Often the question arises, what is the best way to manage environment variables for a project. Many languages have libaries precisely for this issue. A common approach is the use of a
.env file, .NET and F# are no different. In today’s post I’ll take a brief look at leveraging DotEnv in an F# application.
For those not familiar with the concept, an application’s configuration is managed through environment variables. Although great for deployment, manually setting them locally and/or passing them to other developers can be a pain. For development, management of environment variables can be easily done using a
.env file. This file resides in the project root. The DotEnv library loads those environment variables into the executing process. This allows for the ability to easily share application configuration. It depends on the library implementation, but often a bonus is that comments are permitted in this file as well.
There are several packages available that meet this need, I will specifically be looking at dotenv.net.
Step one, setup a
.env file. This is simply a list of
# My custom environment variables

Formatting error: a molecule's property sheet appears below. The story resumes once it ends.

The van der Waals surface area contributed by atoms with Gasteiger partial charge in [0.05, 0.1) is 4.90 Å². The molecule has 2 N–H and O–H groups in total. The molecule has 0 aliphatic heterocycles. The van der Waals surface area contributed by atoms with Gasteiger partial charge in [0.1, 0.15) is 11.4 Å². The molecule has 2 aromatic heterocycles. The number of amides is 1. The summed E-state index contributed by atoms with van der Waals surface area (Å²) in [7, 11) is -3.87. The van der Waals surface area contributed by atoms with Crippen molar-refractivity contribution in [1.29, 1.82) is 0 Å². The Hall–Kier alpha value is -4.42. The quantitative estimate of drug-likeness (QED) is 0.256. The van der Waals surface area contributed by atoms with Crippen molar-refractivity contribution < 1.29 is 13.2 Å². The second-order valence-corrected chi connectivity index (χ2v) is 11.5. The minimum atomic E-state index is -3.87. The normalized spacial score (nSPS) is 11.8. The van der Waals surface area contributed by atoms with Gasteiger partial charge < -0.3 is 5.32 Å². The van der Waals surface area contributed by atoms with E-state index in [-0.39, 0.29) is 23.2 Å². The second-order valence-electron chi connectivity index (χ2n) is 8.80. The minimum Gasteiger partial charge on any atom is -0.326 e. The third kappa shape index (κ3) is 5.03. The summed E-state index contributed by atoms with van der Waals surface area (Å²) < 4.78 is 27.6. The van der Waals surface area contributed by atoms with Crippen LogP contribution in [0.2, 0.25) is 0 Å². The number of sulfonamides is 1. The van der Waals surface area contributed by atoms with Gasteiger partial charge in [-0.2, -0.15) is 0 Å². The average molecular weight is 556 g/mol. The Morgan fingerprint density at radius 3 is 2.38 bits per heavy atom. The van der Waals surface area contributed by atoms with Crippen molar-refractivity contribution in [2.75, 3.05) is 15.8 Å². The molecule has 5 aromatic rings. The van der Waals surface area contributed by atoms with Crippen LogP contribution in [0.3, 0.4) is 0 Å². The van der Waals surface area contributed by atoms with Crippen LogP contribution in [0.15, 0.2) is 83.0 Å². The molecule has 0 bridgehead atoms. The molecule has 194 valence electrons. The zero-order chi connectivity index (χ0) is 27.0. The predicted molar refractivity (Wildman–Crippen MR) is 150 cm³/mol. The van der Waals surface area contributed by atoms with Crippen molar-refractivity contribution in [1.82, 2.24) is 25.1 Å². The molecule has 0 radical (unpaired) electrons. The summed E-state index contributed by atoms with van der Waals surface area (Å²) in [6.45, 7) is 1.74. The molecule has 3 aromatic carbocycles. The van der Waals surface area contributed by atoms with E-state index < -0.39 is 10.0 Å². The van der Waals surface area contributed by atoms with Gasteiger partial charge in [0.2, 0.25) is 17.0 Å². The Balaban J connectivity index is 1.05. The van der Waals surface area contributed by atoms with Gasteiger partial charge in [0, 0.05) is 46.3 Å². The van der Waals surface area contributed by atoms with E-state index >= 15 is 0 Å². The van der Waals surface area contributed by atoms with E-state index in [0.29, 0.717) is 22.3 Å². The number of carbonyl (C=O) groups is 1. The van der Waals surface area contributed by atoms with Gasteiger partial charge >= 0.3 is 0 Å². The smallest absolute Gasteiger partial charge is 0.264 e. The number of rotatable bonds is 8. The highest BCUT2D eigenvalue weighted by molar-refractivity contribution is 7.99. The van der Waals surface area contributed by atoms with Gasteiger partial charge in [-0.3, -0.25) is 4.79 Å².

Using Paket, here is the paket.dependencies file.
Below is sample code, along with a sample execution. Honestly, as an example there isn’t much to look at. But that is kind of the point.
Including packages makes life easy, especially for quick proof-of-concepting. With that said, the basics of
.env are pretty simple to implement. Below is an F# version. I’m going to pick on C# a bit too. I looked at a couple of the implemenations available through nuget. They share a common theme, they are all drastically longer than the code below. This is one of the reasons I enjoy F#, it allows me to quickly execute on ideas and not get bogged down in syntax. As an aside, one notable difference is that my version doesn’t overwrite existing environment variables. This may be personal preference, but I like the ability to override
.env values by explicitly setting environment values.
As you can see, the environment variables now populated as desired. That’s all for today. Hopefully at least some found this short post useful. Until next time…